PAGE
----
“I was working as a fitness coach at Orangetheory Fitness and organized fitness was not a thing during the pandemic, so we shut down. And I didn’t want to sit around and do nothing so I started doing house calls-actually, the person’s house who we are at today was a past Orangetheory Fitness member. So, I started just reaching out to members and being like, ‘Hey, you need a bike to tune-up so you can ride it during the pandemic and actually stay fit?’ Then I’m in these beautiful neighborhoods, tons of people are walking around, or biking and bike shops are four weeks out,” says Oestreich.
“And I realize, I know how to tune-up bikes, I could offer them a same day turn-around rather than have to have them wait a whole month. So I started doing pop-up bike shops and the response was so amazing and the community just really turned out for me that by the time Orangetheory opened back up and I was offered my job back, I was able to decline and fully support myself on this business,” says Oestreich.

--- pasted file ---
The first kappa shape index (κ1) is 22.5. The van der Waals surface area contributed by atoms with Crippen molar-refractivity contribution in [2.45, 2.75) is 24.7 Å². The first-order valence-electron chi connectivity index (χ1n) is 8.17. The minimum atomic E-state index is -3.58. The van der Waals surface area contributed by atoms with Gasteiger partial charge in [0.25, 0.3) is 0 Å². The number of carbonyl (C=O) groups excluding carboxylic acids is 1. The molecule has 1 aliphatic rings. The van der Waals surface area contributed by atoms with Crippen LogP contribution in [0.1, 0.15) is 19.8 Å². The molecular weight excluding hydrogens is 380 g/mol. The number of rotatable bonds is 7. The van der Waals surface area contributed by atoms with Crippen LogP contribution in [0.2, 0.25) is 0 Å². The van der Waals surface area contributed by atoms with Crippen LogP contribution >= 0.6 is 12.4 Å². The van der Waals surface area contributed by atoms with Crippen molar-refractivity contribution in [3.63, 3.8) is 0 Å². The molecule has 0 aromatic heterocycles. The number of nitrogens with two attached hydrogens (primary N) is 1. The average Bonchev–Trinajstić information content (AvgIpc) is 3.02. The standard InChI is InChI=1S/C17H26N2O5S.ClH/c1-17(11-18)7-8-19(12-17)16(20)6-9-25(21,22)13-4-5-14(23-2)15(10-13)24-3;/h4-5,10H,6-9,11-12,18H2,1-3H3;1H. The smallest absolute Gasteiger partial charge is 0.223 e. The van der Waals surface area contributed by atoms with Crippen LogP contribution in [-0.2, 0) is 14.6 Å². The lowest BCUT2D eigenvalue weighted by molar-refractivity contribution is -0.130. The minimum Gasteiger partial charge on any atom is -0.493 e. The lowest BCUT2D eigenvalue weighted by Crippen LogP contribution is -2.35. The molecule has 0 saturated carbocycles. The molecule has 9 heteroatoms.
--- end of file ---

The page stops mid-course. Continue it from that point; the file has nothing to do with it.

Oestreich arrived at his pop-up shop one day to find 10 or so bikes waiting for him. Afterward, a full day’s work became more and more consistent. He realized just a few months in that his newly forged path was going to work.
He says the pandemic put him in a unique situation to try something new.
“Well, one of the nice things is I didn’t sort of up and quit a job, you know? Like, I wasn’t like, ‘You know what? I’m going to go out and forge my own path and I’m going to quit everything that’s comfortable.’ Everything that was comfortable kind of got taken from me. So, the doubts didn’t really have to be there because if it failed, I would be right back to the point I was at, right? I was no worse for it,” says Oestreich.
“But yeah, certainly in the beginning, I was, ‘Who knows where it was going to go?’ I didn’t certainly envision that by the second year-the very next year-I’d have an employee and we’d be doing this well. So now at this point, the question is, can I continue this much success in Madison? Which, I think I can. I think this concept of being able to walk your bike a couple blocks and get a same day turn around tune-up for cheaper than anywhere in town is something that people obviously enjoy and gravitate towards,” says Oestreich.